June 02, 2016

Best Financially or Best For You?

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Some people might think my job is to make my clients as much money as possible. Some people might think my job is to make my clients the highest rate of return on their investments as possible. Generating investment returns within a client-agreed-upon degree of risk is the job of an investment advisor, but as a wealth advisor, my job is two-fold. Not only do I serve as my client’s investment advisor, I’m also charged with being my client’s financial advisor. Of course, I’m always plenty focused on investment strategy, but I’m simultaneously focused on helping my clients get what they want out of their lives.

For example:
  • How much cash should you hold? From a strictly financial perspective, conventional wisdom says three to six months’ worth of living expenses if you’re still working and one years’ worth of living expenses or more if you are retired. That is my baseline recommendation with my clients, too, but if you find yourself constantly worked up about what is going on in the world and holding a little more cash would lead to less stress during the day and better dreams at night, then go for it! It’s not necessarily best financially, but it may be best for you.
  • How should your portfolio be allocated? Based on an investor’s age, stage in life, and withdrawal requirements, historical return patterns generally lead most good investment advisors to roughly the same recommended allocation, but what if bear markets cause you indigestion and angst to almost a medical level? Given current interest rates and bond yields, it is absolutely critical to have enough allocated to stocks to have a chance to sustain or grow a portfolio over the long-term and to have a shot at protecting your purchasing power against inflation, but within reason, if your indigestion and angst could be soothed by having a few more CDs and bonds and a few less stocks, then why not? It’s not necessarily best financially, but it may be best for you.
  • How much should you withdraw? Financially speaking, it’s rarely advised to withdraw unnecessarily from your investment assets, but if you don’t, what is going to happen?  You may end up with some slightly happier heirs?  Your favorite charity may one day receive a bigger check? So often I see people do everything in their power not to withdraw money from their hard-earned assets because they are trying to keep their nest egg as big as possible. Now if a client’s financial stability or financial security is even remotely endangered by a potential withdrawal or their rate of withdrawals, I certainly raise the issue, but there are times after people have shared their dreams with me where my advice is for them to simply spend some of their money. You’ve always wanted that sports car? Get the car. You’ve always wanted to take your entire family on a beach vacation? Take the vacation. You want to help your family financially now when they need it versus later after your death when they potentially won’t? Help your family now. You want to give a substantial gift to a charity or cause you support so you can see the impact? Give the gift. It’s not necessarily best financially, but it may be best for you.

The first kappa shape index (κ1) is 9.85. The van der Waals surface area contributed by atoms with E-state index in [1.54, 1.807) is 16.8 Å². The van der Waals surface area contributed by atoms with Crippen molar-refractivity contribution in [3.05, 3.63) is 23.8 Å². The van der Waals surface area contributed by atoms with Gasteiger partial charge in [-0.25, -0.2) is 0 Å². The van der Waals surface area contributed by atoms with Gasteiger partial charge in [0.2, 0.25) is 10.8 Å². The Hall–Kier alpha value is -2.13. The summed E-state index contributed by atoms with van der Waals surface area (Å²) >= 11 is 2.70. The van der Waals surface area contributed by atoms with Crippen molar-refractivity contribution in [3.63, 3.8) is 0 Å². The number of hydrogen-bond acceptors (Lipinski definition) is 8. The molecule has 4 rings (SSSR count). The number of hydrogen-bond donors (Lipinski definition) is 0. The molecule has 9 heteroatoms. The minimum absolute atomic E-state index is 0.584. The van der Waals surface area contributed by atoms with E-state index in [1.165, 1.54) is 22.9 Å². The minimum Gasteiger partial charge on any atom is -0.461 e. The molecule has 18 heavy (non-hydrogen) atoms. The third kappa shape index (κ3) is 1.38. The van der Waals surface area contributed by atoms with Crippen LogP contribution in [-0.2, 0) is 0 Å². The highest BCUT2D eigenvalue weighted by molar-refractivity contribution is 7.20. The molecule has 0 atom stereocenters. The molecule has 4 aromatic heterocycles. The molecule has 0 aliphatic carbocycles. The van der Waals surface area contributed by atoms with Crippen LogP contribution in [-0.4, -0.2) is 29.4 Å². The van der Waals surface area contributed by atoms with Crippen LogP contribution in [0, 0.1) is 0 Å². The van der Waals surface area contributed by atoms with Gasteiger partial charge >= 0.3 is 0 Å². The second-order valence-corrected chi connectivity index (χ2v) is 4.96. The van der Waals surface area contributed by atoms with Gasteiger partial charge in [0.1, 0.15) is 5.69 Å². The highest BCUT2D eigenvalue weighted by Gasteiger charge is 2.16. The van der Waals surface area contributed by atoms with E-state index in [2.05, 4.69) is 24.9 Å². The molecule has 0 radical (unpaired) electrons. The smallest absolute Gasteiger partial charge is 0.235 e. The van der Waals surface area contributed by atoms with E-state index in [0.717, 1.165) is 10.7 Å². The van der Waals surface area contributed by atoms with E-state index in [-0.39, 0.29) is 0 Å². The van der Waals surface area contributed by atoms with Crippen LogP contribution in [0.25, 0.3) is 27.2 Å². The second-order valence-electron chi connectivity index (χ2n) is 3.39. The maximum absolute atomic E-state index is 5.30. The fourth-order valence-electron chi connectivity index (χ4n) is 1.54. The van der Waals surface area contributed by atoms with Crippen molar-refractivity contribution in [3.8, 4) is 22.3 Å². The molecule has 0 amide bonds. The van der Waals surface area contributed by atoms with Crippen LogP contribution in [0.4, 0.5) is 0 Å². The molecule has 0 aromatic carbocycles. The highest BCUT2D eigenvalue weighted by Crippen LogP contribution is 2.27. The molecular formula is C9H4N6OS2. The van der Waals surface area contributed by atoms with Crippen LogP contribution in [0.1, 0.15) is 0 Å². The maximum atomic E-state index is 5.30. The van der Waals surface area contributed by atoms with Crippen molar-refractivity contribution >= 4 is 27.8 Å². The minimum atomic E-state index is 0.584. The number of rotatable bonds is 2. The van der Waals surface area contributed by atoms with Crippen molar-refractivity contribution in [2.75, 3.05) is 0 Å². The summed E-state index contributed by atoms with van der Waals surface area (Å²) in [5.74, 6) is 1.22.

In my opinion there are two kinds of returns: your return on your investments and your return on your life. I would advise that you always be reasonably cautious when it comes to your financial situation, but when it comes to your comfort, confidence, happiness, satisfaction, and fulfillment, strongly consider that what may be best for you may not always be best for you financially. Return on investment is important, but so is return on life!


1 comment:

  1. It is really a great and useful piece of info. I’m glad that you shared this helpful info with us. Please keep us informed like this. Thank you for sharing.

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